Seeking Help


Off-campus: call 911 On-campus: call the Department of Police and Campus Safety using a blue emergency phone or at (909) 274-4555  

Occasionally feeling sad, angry, frustrated, or stressed is normal for everyone. These feelings are typical responses to a break-up, the loss of a loved one, financial problems, or stressors that are difficult to accept and manage. Frequently, these feelings improve on their own over time, however, talking to family, friends, and counselors can help you explore fresh perspectives, speed up healing, and achieve stability in your life.

  • If you are a student taking credit classes, visit Student Health Services, Bldg 67B and request personal counseling to begin the process of getting help.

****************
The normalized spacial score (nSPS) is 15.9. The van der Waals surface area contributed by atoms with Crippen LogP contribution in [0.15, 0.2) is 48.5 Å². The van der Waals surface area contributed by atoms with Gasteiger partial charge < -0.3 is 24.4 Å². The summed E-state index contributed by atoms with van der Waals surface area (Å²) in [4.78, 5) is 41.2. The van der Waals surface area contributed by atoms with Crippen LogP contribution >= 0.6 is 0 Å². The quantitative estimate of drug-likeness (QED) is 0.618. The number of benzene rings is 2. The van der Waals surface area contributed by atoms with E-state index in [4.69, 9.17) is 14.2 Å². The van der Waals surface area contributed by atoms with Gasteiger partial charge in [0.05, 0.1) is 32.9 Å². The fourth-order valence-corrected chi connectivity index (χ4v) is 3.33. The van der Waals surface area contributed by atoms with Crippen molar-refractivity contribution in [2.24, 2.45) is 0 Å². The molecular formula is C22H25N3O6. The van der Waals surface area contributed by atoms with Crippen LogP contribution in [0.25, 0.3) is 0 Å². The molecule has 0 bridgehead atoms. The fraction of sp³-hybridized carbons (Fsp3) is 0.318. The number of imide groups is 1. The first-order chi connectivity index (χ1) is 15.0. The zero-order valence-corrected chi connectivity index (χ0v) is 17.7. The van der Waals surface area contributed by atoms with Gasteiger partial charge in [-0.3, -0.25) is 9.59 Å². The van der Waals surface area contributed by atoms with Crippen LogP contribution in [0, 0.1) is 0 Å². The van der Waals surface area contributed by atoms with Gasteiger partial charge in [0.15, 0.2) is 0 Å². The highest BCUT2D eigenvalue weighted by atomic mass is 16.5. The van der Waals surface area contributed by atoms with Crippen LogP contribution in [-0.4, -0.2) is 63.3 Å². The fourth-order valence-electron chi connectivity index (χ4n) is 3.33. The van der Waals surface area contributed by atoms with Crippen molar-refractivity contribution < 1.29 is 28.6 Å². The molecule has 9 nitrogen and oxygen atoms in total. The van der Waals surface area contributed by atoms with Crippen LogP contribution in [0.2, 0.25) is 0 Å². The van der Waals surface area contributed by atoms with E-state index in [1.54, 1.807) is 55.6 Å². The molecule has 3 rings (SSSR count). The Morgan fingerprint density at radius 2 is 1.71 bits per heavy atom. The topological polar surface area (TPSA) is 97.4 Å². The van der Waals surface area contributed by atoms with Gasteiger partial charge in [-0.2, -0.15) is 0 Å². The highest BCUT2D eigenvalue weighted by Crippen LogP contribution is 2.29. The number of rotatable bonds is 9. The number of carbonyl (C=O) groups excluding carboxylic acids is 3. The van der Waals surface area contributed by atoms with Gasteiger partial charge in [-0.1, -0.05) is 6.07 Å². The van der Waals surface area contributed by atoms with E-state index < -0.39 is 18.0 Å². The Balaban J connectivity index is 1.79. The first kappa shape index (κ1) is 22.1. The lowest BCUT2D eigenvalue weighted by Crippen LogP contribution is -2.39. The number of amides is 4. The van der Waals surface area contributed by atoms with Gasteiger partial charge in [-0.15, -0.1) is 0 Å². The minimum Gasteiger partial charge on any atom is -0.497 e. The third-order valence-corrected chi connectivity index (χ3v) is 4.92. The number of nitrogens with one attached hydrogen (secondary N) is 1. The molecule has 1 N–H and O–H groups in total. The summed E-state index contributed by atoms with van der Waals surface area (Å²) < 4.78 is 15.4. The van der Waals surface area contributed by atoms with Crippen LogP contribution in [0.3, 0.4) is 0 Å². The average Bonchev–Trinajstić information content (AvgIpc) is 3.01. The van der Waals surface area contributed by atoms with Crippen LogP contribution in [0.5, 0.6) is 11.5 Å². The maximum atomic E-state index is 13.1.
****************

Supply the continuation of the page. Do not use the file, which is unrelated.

• If you are not taking credit classes, click on our list of resources to find counseling agencies near you.

When should a person worry that what they’re feeling is beyond normal feelings of sadness? The National Suicide Prevention Lifeline lists the following as warning signs of suicide:

  • Talking about:
      • wanting to die or killing yourself
      • feeling hopeless or having no reason to live
      • feeling trapped or being in unbearable pain
      • being a burden to others
      • seeking revenge
  • Looking for a way to kill yourself, such as searching for methods online or buying a gun
  • Increasing the use of alcohol or drugs
  • Acting anxious or agitated; behaving recklessly
  • Sleeping too little or too much
  • Withdrawing or feeling isolated
  • Showing rage
  • Displaying extreme mood swings

Need Help?


National Suicide Prevention Lifeline
1-800-273-8255 available 24/7

Teen Line - Teens Helping Teen
1-800-852-8336 available 6p-10p PST
Online chat
Text TEEN to 839863 5:30-9:30 PST

The Trevor Project (LGBTQ)